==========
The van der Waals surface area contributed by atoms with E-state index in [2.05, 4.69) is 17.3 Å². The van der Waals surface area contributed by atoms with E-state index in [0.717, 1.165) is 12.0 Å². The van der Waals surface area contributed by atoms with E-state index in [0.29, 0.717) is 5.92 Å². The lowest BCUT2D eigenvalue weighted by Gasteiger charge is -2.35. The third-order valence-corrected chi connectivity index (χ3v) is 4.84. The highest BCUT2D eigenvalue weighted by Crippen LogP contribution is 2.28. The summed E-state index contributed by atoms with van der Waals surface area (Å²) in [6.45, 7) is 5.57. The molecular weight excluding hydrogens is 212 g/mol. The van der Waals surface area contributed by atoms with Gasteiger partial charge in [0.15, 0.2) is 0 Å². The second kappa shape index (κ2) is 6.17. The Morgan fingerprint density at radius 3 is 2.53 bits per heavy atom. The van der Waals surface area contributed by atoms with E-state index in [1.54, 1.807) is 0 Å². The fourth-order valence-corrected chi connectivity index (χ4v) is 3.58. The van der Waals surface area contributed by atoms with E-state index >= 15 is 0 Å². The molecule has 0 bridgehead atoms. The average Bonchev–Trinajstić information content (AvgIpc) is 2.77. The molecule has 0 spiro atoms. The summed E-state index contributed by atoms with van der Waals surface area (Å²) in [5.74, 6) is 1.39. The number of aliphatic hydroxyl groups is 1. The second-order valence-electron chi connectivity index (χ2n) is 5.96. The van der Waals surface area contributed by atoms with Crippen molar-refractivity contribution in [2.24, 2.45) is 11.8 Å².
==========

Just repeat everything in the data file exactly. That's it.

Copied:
The van der Waals surface area contributed by atoms with E-state index in [2.05, 4.69) is 17.3 Å². The van der Waals surface area contributed by atoms with E-state index in [0.717, 1.165) is 12.0 Å². The van der Waals surface area contributed by atoms with E-state index in [0.29, 0.717) is 5.92 Å². The lowest BCUT2D eigenvalue weighted by Gasteiger charge is -2.35. The third-order valence-corrected chi connectivity index (χ3v) is 4.84. The highest BCUT2D eigenvalue weighted by Crippen LogP contribution is 2.28. The summed E-state index contributed by atoms with van der Waals surface area (Å²) in [6.45, 7) is 5.57. The molecular weight excluding hydrogens is 212 g/mol. The van der Waals surface area contributed by atoms with Gasteiger partial charge in [0.15, 0.2) is 0 Å². The second kappa shape index (κ2) is 6.17. The Morgan fingerprint density at radius 3 is 2.53 bits per heavy atom. The van der Waals surface area contributed by atoms with E-state index in [1.54, 1.807) is 0 Å². The fourth-order valence-corrected chi connectivity index (χ4v) is 3.58. The van der Waals surface area contributed by atoms with E-state index >= 15 is 0 Å². The molecule has 0 bridgehead atoms. The average Bonchev–Trinajstić information content (AvgIpc) is 2.77. The molecule has 0 spiro atoms. The summed E-state index contributed by atoms with van der Waals surface area (Å²) in [5.74, 6) is 1.39. The number of aliphatic hydroxyl groups is 1. The second-order valence-electron chi connectivity index (χ2n) is 5.96. The van der Waals surface area contributed by atoms with Crippen molar-refractivity contribution in [2.24, 2.45) is 11.8 Å².